Beyond controversial military support for the Ethiopian government, the conflict attracted intense international diplomacy from the United States and various European and African countries, including Kenya. Washington appointed Ambassador Jeffrey Feltman, a renowned and highly-accomplished diplomat and Brookings colleague, as special envoy for the Horn of Africa, and the African Union appointed Nigeria’s former President Olusegun Obasanjo as its high representative.

These various efforts to bring about negotiations between the Ethiopian government and the TPLF have emphasized more or less the same elements since November 2020:

  • A comprehensive ceasefire;
  • The withdrawal of ENDF, Tigray, Amhara, and Afar warrying parties and associated militias to their original territories and the departure of Eritrean forces from Ethiopia;
  • Unhampered humanitarian access; and
  • Inclusive peace negotiations about equitable power distribution in Ethiopia.

But despite the intensive international engagement, both the Ethiopian government and the Tigray forces remained essentially non-responsive, each seeking to press temporary military advantage, if not outright military defeat of the opponent, before negotiating or making any concessions.

Although Washington for years coddled the EPRDF regime and supported the Ethiopian government as a key counterterrorism ally in Somalia and the Horn of Africa, the Ethiopian government has become increasingly alienated from the United States because of Washington’s criticism of and toughening responses to the government’s complicity in the Tigray humanitarian catastrophe.

In September 2021, the United States unveiled a smart sanctions regime targeting a wide set of actors, including members of the Ethiopian government, Tigray and Amhara leaders, and Eritrean forces while exempting humanitarian aid. Sanctions against the Eritrean forces were implemented, while sanctions against others were delayed to incentivize humanitarian access and internal negotiations. Additionally, Ethiopia’s eligibility for duty-free imports under the U.S. African Growth and Opportunity Act (AGOA) was jeopardized since certification is statutorily linked to human rights compliance. AGOA brought Ethiopia about $100 million in hard cash annually and generated employment for 100,000-200,000 people, mostly southern Ethiopian women working in textile factories.

The recent reason for hope and the ominous clouds

In late fall, the sanctions regime and diplomatic engagement seemed to be producing some results. In November, the Ethiopian government finally restored a humanitarian-work license to Médecins Sans Frontières, but still withheld it from the Norwegian Refugee Council. On December 21, Abiy halted the advance of ENDF forces at the Tigray borders, though air strikes have continued into January 2022 with civilian casualties. Humanitarian access remains hampered amidst critical conditions. On December 30, Ethiopian lawmakers authorized the establishment of a commission for national dialogue, a campaign promise of the Abiy government, which was reelected in the fall.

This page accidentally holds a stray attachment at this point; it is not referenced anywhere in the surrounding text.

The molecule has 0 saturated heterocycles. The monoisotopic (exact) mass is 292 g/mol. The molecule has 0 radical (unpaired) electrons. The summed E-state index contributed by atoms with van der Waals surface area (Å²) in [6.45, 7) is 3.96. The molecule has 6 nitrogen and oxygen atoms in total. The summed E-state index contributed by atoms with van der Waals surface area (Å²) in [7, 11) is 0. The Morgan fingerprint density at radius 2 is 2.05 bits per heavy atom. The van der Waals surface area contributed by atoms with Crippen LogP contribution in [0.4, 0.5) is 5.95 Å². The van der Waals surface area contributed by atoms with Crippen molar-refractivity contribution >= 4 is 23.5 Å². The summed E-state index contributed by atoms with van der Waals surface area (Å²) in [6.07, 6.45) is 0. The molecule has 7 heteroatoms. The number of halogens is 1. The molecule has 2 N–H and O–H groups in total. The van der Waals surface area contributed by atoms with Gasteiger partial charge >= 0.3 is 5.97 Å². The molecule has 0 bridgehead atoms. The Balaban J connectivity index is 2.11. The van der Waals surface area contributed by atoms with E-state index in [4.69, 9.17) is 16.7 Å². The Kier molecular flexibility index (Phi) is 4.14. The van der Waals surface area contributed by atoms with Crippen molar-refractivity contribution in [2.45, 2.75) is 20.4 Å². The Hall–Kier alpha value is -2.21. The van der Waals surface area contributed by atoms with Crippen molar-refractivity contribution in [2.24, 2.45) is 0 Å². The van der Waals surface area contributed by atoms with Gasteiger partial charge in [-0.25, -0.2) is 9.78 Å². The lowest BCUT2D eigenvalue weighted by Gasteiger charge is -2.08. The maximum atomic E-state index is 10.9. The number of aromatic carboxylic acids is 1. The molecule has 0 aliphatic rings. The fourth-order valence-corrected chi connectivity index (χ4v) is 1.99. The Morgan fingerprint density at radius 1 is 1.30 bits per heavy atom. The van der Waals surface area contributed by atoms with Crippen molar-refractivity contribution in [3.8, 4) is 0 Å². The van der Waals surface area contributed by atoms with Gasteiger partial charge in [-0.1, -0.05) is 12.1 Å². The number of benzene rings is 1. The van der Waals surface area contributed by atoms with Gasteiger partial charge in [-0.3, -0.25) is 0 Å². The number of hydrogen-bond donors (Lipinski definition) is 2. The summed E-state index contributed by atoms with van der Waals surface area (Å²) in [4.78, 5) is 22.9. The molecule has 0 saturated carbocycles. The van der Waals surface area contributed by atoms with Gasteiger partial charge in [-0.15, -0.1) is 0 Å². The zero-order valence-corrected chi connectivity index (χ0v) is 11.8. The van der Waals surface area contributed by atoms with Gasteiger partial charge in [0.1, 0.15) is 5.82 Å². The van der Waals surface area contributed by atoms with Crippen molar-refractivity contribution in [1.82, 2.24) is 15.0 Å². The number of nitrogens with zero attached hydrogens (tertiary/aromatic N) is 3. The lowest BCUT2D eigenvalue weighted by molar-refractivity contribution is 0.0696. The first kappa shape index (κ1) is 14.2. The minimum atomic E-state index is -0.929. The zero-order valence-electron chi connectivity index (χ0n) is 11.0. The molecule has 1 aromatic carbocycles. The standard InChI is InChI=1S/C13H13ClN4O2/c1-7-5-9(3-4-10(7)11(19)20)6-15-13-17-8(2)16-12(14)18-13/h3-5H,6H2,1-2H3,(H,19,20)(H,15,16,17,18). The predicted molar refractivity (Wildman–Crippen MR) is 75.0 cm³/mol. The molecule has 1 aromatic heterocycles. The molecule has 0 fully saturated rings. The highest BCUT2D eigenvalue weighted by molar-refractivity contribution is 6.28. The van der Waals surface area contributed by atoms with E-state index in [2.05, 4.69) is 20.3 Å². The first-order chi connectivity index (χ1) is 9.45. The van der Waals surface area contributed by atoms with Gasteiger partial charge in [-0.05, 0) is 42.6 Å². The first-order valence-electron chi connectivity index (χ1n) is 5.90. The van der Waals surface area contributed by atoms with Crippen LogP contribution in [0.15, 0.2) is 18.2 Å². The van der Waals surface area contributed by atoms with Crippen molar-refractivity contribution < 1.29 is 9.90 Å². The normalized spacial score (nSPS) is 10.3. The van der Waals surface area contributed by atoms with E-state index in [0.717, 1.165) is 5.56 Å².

United Nations Secretary General António Guterres and other diplomats and commentators have called on Ethiopia’s warring parties to seize the opportunity and work with international mediators, including Obasanjo, to begin end-of-conflict negotiations.

But while maintaining steadfast international mediation efforts is essential, there are ominous signs. Foremost among them is the fact that the national dialogue commission excludes the two interlocutors fundamental for any peace — the TPLF and its military ally, the Oromo Liberation Army — both designated as terrorist organizations by the Ethiopian government. Moreover, the various — highly incomplete — steps taken by the Ethiopian government may have been taken principally to avert Ethiopia’s removal from AGOA. But on January 1, the United Stated did remove Ethiopia from the trade program.

At the end of January, indirect reports began circulating that the Ethiopian government may be willing to start negotiating with the TPLF. Even should those reports prove accurate, it is not clear that Addis Ababa will seek anything other than a victor’s peace and strong punishment of the TPLF leaders, which would deter any deal. The insurgency may well resurrect itself in the Tigray region, bringing the country back to the March-April 2021 state of affairs, while the catastrophic suffering of people in northern Ethiopia continues. To demonstrate it seeks a genuinely inclusive peace, the Ethiopian government should finally allow unfettered humanitarian access to Tigray and release the many Tigray and Oromo arrested across Ethiopia merely because of their ethnicity. Abiy’s January release of several arrested opposition politicians is a good first step, but insufficient. Any meaningful negotiations will need to move away from the Abiy government’s punitive counterterrorism framework and incorporate transitional justice with leniency and inclusivity for both TPLF leaders and Tigray fighters. The Abiy government and its Amhara supporters will demand disbanding the Tigray forces, but even doing so with robust internationally-supported disarmament, demobilization, and reintegration efforts will be extremely unpalatable to the Tigray.

In short, any eventual negotiations won’t be easy or fast and may break down repeatedly.